What is your protocol for employees returning to work after an injury?

It may sound alarming but it’s reality that almost all employees of a company will, at some point in their career, either be injured or contract an illness of some kind. The way their employer reacts to and handles that leave of absence, as well as their return to work, will speak volumes. Studies have shown that employees feel more valued and want to work harder when they know their leader is in their corner and wants them back as soon as possible.

Establishing a solid, realistic and fair return-to-work program is extremely important for business owners. First and foremost, there are some legal considerations to comply with. The Family and Medical Leave Act (FMLA) as well as the Americans with Disabilities Act (ADA) have guidelines in place to protect employees from losing their job if they are unable to perform, given their disability or injury. These, along with state non-discrimination laws, require that employers provide reasonable accommodations for employees returning to work but unable to perform at the same level they did prior to their injury or illness. Two important things for business owners to consider here are:

1. An employer cannot refuse the employee’s return to work unless they pose as a “direct threat”.
2. The fact that an injury or illness occurred does not necessarily mean they can no longer do their job, assuming they are not a “’direct threat”.

Deeming an employee able to return to work, either in their pre-injury/illness capacity or a different position, may fall on the employer’s own discretion, which can be very difficult. The most commonly advised strategy for business owners in this position is to consult with the physician releasing the employee to work, get legal guidance if it’s questionable, and have a plan in writing that is agreed upon with the employee. The goal is to bring the employee back in to the work force safely and in a way that is productive for themselves, the rest of the team and the company as a whole.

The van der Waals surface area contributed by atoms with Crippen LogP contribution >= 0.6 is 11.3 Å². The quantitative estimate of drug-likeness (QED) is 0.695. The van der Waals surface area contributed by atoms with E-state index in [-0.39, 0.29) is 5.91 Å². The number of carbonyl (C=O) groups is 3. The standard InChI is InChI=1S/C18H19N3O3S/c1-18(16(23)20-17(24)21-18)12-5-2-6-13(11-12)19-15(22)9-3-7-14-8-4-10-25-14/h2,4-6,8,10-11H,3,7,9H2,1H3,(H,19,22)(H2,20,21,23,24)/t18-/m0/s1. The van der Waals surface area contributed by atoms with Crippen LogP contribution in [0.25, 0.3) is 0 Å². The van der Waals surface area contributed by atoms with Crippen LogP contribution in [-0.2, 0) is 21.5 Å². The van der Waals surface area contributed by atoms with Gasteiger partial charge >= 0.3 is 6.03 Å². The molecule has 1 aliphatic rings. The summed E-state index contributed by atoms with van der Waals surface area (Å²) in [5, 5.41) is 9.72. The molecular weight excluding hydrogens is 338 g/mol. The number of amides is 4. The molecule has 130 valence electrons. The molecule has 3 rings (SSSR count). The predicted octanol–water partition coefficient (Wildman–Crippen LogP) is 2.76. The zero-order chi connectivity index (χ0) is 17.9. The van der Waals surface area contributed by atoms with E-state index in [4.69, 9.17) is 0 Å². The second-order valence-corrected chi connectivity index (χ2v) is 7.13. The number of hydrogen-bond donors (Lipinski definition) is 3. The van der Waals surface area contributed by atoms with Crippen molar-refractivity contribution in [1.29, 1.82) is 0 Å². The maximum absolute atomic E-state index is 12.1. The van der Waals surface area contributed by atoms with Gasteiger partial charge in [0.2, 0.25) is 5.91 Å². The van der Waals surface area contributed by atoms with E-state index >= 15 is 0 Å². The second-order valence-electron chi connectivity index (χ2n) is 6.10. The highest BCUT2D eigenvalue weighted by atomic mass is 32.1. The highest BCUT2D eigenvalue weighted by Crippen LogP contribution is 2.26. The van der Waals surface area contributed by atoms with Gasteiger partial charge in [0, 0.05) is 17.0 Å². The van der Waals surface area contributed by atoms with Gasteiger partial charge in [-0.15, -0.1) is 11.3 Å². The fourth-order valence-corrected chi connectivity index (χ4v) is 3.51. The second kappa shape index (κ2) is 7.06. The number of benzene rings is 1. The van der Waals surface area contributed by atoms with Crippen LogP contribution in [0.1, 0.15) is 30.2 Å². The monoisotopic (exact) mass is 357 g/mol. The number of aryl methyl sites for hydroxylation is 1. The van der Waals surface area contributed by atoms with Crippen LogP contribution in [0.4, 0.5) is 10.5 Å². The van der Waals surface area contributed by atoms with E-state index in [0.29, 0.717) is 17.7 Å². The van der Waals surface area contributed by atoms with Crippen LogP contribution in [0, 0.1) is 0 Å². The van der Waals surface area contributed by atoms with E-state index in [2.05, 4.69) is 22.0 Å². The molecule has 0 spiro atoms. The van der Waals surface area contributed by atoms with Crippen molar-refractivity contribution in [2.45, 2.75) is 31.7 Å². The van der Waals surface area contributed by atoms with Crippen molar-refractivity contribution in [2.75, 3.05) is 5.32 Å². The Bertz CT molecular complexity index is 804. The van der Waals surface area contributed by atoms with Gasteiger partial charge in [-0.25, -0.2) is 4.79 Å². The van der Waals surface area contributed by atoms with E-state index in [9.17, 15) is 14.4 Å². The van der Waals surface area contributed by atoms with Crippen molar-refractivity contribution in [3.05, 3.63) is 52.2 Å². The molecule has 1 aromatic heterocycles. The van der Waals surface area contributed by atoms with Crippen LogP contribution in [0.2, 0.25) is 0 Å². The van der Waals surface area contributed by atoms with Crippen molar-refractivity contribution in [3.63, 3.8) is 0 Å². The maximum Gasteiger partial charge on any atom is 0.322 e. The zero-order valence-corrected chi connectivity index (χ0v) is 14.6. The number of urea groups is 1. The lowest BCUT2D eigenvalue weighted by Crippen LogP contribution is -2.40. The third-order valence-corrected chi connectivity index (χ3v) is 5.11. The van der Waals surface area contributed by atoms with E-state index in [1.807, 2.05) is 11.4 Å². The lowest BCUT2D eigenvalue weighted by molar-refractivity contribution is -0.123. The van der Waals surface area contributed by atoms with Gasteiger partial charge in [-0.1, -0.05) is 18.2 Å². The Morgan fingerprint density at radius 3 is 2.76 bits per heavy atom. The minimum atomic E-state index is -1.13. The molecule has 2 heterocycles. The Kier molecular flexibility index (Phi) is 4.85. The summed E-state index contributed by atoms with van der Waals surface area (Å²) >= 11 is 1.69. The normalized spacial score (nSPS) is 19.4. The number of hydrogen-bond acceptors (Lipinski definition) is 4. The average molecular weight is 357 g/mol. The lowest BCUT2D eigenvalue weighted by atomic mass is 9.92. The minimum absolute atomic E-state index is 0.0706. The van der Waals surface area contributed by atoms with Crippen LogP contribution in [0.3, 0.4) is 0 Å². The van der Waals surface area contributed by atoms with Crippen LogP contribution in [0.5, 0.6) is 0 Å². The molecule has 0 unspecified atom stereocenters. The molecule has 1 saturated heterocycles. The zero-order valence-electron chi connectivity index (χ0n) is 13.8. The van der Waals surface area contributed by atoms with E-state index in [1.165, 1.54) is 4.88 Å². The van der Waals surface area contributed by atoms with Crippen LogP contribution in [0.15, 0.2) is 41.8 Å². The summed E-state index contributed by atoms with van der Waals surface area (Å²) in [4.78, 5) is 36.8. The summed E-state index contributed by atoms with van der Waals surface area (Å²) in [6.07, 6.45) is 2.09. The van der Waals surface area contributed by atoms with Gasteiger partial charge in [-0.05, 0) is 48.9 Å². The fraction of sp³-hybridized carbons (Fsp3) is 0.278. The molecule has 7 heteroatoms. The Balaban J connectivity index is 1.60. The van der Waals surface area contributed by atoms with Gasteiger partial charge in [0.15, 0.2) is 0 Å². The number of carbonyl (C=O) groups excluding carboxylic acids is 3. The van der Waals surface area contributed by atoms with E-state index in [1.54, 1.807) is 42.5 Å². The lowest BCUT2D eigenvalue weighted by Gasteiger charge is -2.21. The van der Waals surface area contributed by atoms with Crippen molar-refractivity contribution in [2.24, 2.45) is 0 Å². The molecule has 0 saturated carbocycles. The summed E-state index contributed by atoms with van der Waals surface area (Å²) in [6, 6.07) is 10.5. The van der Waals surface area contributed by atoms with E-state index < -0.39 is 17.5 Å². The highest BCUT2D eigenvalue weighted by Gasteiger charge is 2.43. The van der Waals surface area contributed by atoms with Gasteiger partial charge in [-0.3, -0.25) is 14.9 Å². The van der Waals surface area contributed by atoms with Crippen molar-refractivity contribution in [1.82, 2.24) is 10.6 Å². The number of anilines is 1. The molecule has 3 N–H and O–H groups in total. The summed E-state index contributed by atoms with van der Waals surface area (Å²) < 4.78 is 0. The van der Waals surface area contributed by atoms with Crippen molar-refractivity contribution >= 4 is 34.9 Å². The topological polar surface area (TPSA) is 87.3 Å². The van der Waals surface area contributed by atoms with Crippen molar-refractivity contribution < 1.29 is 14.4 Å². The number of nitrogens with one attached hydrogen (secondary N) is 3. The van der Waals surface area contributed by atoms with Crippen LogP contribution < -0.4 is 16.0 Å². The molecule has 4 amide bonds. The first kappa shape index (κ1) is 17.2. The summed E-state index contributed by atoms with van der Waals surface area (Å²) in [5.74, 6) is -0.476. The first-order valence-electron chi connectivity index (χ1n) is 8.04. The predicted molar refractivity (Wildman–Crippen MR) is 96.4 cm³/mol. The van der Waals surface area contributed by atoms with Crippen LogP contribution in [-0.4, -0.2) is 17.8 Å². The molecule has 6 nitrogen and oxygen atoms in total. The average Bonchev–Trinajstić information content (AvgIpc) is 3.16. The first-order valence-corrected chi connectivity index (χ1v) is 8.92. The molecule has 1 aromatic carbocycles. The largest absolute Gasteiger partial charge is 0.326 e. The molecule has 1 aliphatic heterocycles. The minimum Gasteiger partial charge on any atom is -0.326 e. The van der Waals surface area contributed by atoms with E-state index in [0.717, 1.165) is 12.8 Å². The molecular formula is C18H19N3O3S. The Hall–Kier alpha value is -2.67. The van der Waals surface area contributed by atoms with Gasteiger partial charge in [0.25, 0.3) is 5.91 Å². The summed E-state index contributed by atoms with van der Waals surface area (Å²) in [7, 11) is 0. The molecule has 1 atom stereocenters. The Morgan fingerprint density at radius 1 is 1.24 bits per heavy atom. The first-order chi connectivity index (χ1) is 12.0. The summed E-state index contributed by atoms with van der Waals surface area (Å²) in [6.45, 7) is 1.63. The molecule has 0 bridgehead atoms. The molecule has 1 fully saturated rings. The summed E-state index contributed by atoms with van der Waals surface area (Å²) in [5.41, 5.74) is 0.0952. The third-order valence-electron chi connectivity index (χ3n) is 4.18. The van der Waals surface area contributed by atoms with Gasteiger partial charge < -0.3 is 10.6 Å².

Developing a return-to-work program that will apply to any position is the key here. It will keep things organized, efficient and consistent. Here are a few tips in creating a return-to-work plan:

• Define which employees or positions this program applies to
• Document the job duties of each position in the company
• Reporting process — to whom, frequency of reporting, and if advance notification is needed
• Medical evaluation documentation and use of a medical provider process
• How physical limitations will be assessed for reasonable accommodations
• Process for limited duty or transitional assignments to bring employees back sooner than later
• Consequences if an employee refuses to participate in the return-to-work program

Good and open communication throughout will undoubtedly make this program a success. Don’t forget the details though… it’s more than just checking in:

• Date of injury/initial clinic visit
• Physician status reports and follow-up visits
• Contact between employee and manager or HR (phone calls, emails, etc.)
• Interactive process to determine potential reasonable accommodations
• Written transitional duty offer letter
• Acceptance/refusal of or modified transitional duty agreement

A great way to keep all of this together and organized is in a return-to-work kit or section of your employee handbook. Nothing shows more support from an employer than being there for your team in their time of need and helping them get back on their feet to be an asset to the company.